Kala Krishnan Ramesh speaks to Lata Mani about her new book of poems.
The mechanics of patronage
it’s not always.
Sometimes I forget
how much the turning of
your ask moves my writing.
Sometimes, you just ignore me
when I am chasing after this thing
that thing, the things I don’t even know
for what I want. But sometimes you decide to
let me know you are watching, waiting, and getting
impatient, by grabbing my head in your hands, and snap-
ping my mind shut with a loud sound that rings through the
valleys and rises up to the tall hill, where your devotees, those true
among them, will recognize it, and with a smile, say to each other, ‘One
more, another poem.’ For they know the motor of your want moves the pens
of the poets over the pages of books as they praise you, Guha, who dwells in the
heart, the one who fertilizes our dreams, visions and imaginations for ever and ever.
Lata: How did these resonant poems about love and language come to be?
Kala: The poems began incidentally, and apparently, not in season, but the manuscript was deliberate hard work. In retrospect, I know that in crafting these poems, I was mastering a vocabulary to language those parts of my world for which neither reading, nor intuition had given me a language. I needed this language because, like all bhakti poets – I’m calling myself that now, after my publishers tagged my work, bhakti poetry’ – I too am filled with the irresistible urge to tell of what I’m living, but that telling requires a language, which neither shuts the door on the world nor shuts me out of the world.
Lata: The poet’s struggle for the perfect word is also her struggle to see, feel and hear her muse, the Lord who dwells in the cave of her heart. Does this account for their at once oral, textual and visual quality?
Kala: Yes, there is a great deal of conversing going on all the time in that cave; the Lord is picky and choosy - unless the words are well-grown, he doesn’t deign to even turn his head! But the poet’s not daunted – she’s laboured over her craft so well, she knows what can get his attention; she also has a sense of how good her work is. The tug and pull between the two is what gives the poems tone, texture, flavour, why, even its words.
Lata: Bhakti as an affective and cognitive register evokes suspicion and incomprehension among many in the English-reading intelligentsia today. What pressure did this exert on you, on your poetic choices?
Kala: Very little, as a direct response because such suspicion and incomprehension neither interests nor bothers me. To me, bhakti is natural, light, necessary. I know bhakti as an affirmation of craft: the bhakti mode attempts to craft ways to engage with, celebrate and language the sacred. What pressure I may feel (if we are to retain that sense of being pressed upon) is about language: I worry about whether I’m using a language that may give readers a false notion of some claim to a special status for the world in the poems, for the poems themselves, and for the poet. As I see it, the world of the poems is in this world and like many others, I choose to write about it because it entices me, it engages my intellect as much as my devotion and makes me so inventive, it’s marvellous, and unless one is a mystic – whole in aloneness - one wants to share this thrill.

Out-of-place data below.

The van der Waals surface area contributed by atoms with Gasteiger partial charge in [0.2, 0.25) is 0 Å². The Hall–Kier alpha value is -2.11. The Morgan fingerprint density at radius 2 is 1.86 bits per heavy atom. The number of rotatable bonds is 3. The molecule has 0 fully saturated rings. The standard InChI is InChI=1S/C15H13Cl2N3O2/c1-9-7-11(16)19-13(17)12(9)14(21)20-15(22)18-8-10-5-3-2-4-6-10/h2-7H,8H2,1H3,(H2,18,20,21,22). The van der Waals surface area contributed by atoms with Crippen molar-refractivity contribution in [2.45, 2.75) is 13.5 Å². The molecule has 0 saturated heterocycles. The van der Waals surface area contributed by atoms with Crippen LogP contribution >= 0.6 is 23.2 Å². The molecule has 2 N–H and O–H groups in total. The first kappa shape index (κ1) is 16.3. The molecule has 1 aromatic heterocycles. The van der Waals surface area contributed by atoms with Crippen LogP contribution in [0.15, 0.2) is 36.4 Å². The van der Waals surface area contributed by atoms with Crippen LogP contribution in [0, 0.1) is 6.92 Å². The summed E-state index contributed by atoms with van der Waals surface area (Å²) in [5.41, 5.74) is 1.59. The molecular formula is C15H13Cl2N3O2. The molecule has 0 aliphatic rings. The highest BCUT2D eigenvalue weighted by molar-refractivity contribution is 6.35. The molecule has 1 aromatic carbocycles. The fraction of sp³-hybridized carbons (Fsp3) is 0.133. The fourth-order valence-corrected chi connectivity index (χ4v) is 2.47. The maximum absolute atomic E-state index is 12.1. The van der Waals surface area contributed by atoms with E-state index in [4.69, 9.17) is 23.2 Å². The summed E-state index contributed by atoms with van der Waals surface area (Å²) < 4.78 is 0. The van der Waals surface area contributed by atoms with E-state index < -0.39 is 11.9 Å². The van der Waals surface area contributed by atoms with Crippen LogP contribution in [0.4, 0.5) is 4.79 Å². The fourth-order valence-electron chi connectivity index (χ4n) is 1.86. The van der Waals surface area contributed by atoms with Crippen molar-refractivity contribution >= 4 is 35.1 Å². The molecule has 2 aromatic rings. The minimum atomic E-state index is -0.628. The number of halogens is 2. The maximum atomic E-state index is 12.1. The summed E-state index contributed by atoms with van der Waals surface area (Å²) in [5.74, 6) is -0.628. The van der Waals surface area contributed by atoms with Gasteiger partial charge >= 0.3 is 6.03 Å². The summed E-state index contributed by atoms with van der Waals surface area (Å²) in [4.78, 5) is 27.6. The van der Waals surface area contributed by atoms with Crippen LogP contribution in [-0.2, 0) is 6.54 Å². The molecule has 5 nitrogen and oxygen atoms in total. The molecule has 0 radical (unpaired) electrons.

Lata: How would you describe the relationship between you as the author of these poems and the figure of the poet at the heart of this collection?
Kala: As that between body and breath. The poetic struggle is identical within and outside of the poems, both poets struggle similarly for language.
Lata: What would you say was most challenging about crafting this work? And what surprisingly easy?
Kala: It’s always words: the challenge was the necessary daily to-and-froing from the writing part to other parts of life, which required a shift in language – I was constantly struggling with separating and using the words appropriately. Sometimes, the dissociation was traumatic: going from the world of the poems, where I had mastery of words and I was sought after, to the ‘real’ world where what speech I had was weak and the words were often vehicles for routine. Surprisingly easy was how this, while being at times, almost unbearably painful, also seemed to make sense as part of the process of composition.
Kala Krishnan Ramesh writes and teaches in English. Her favourite word in every language is any of the many names of the god who muses her work: Guha, Muruga, Subrahmanyan. She thinks of her life as four quarters in a circle: in one, are her three children, in another Murugan, in the third, she and the rest of her life and the fourth is what she thinks of as the 'S' quarter : sentience, surprise, sadness. Kala lives in Bangalore and teaches writing and Indian Literatures to undergrad students; she enjoys teaching. For more of here, here & here.